Serious flooding occurred throughout Britain on Maundy Thursday, 9th April 1998. Badsey was affected and was briefly cut off from the outside world by road. For some time, the only way into the village was from the top road, the B4035.
The photograph above and the two below were taken early on Good Friday from the Monks Path bridge over Badsey Brook. The brook flows into the River Avon which also flooded seriously as the next photograph shows.
The name Badsey is said to mean "Baeddi's Island". The village does lie a little above the level of the surrounding land protecting it from floods. For a couple of days the village came very close to being an island.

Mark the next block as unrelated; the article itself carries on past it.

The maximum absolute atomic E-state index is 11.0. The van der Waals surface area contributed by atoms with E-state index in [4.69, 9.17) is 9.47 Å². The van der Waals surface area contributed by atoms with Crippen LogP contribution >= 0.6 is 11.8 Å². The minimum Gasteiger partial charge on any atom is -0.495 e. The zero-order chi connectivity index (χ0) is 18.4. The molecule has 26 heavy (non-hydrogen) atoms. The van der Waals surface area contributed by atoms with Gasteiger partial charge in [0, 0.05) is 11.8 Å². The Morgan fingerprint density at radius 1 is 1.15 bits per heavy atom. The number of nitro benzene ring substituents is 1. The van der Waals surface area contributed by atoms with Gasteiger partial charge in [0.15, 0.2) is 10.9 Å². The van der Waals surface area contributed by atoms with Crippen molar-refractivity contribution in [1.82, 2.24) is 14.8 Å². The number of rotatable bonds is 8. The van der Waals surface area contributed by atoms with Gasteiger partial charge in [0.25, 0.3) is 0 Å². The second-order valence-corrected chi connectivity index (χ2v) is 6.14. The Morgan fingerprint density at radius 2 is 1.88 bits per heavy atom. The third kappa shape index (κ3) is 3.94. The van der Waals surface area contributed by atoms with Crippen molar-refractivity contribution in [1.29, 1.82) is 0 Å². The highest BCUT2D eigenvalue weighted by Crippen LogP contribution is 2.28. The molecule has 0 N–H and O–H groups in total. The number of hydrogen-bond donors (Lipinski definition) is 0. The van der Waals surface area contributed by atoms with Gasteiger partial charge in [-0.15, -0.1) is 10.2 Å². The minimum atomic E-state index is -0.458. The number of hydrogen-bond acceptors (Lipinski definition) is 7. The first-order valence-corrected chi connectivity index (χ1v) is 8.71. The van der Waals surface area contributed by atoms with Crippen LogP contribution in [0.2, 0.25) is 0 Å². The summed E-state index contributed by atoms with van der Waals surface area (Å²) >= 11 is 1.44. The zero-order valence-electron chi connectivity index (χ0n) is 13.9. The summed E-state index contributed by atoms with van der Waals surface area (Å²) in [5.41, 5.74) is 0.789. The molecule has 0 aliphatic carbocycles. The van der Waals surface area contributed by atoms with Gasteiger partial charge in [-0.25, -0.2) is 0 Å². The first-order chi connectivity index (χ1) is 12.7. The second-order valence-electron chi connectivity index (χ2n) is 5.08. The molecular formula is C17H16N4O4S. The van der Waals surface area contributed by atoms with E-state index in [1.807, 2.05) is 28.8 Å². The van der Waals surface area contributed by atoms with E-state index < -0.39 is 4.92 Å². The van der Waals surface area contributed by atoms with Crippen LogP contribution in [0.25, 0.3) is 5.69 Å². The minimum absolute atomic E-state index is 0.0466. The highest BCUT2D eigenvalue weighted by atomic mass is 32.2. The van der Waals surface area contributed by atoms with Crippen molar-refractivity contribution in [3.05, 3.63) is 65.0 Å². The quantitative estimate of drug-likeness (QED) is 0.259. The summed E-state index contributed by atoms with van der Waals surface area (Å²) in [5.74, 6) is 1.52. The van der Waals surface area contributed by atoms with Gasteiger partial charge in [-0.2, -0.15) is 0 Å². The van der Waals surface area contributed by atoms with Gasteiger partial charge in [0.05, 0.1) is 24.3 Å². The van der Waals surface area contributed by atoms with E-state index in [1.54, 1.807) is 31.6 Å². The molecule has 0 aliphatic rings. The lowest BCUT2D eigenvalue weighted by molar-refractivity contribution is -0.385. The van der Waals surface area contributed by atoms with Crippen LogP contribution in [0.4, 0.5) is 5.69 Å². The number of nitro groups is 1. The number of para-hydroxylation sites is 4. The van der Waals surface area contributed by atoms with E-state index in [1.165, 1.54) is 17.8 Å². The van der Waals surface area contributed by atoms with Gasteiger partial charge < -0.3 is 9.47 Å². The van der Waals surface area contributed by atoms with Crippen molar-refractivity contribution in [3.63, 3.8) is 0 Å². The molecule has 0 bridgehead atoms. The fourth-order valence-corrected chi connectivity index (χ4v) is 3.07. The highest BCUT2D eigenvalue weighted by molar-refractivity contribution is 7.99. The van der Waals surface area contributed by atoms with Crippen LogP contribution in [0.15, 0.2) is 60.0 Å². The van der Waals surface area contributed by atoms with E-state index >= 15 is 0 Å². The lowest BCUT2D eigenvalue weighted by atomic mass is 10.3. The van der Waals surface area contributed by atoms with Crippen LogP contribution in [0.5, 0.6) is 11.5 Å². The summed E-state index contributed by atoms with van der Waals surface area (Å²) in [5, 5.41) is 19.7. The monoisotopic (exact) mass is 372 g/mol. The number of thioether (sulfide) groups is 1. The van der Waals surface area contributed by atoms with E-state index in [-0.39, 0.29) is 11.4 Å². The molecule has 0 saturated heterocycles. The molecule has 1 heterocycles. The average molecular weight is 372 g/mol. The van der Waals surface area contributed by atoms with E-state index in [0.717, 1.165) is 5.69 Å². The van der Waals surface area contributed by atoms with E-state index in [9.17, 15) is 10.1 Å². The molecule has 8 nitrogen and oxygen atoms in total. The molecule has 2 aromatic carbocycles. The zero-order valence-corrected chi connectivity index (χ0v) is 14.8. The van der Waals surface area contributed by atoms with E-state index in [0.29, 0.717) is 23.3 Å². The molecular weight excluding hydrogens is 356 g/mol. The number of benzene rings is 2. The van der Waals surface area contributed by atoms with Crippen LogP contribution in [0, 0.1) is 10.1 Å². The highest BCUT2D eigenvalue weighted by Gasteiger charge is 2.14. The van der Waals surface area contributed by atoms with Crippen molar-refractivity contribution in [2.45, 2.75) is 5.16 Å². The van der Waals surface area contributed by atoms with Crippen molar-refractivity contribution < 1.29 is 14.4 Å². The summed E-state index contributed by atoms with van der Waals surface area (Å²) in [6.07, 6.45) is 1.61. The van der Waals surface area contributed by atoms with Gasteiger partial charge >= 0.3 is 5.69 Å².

As a personal footnote, I was unable to take photos on the Thursday, due to having to abandon my car in Broadway, on a journey back from Cheltenham. At the point where Badsey Brook crosses the B4632, the road was totally impassable to cars, but people were able to wade knee-deep through the swirling water. A final obstacle occurred at The Sandys Arms turn-off; the Brook had completely flooded at this point, and it was quite impossible to walk through Wickhamford, so there was no alternative but to hitch a lift with the next car that tried to pass that way, and go back along the by-pass and into Badsey that way. Four and a half hours after leaving Cheltenham, I arrived home in Badsey!
Just over two weeks after the floods, we walked down Monks’ Path, over the bridge and along the footpath by the Brook. We noticed the debris that was left behind and the clearing-up process. The height of the flood waters was painted on a shed in the field at the back of The Mill. The photo of Jonathan Spinks, then aged almost 5, and friend, gives an indication of the height. At the Mill Cottages, the drying-out process was going on in earnest!
Maureen Spinks, 2008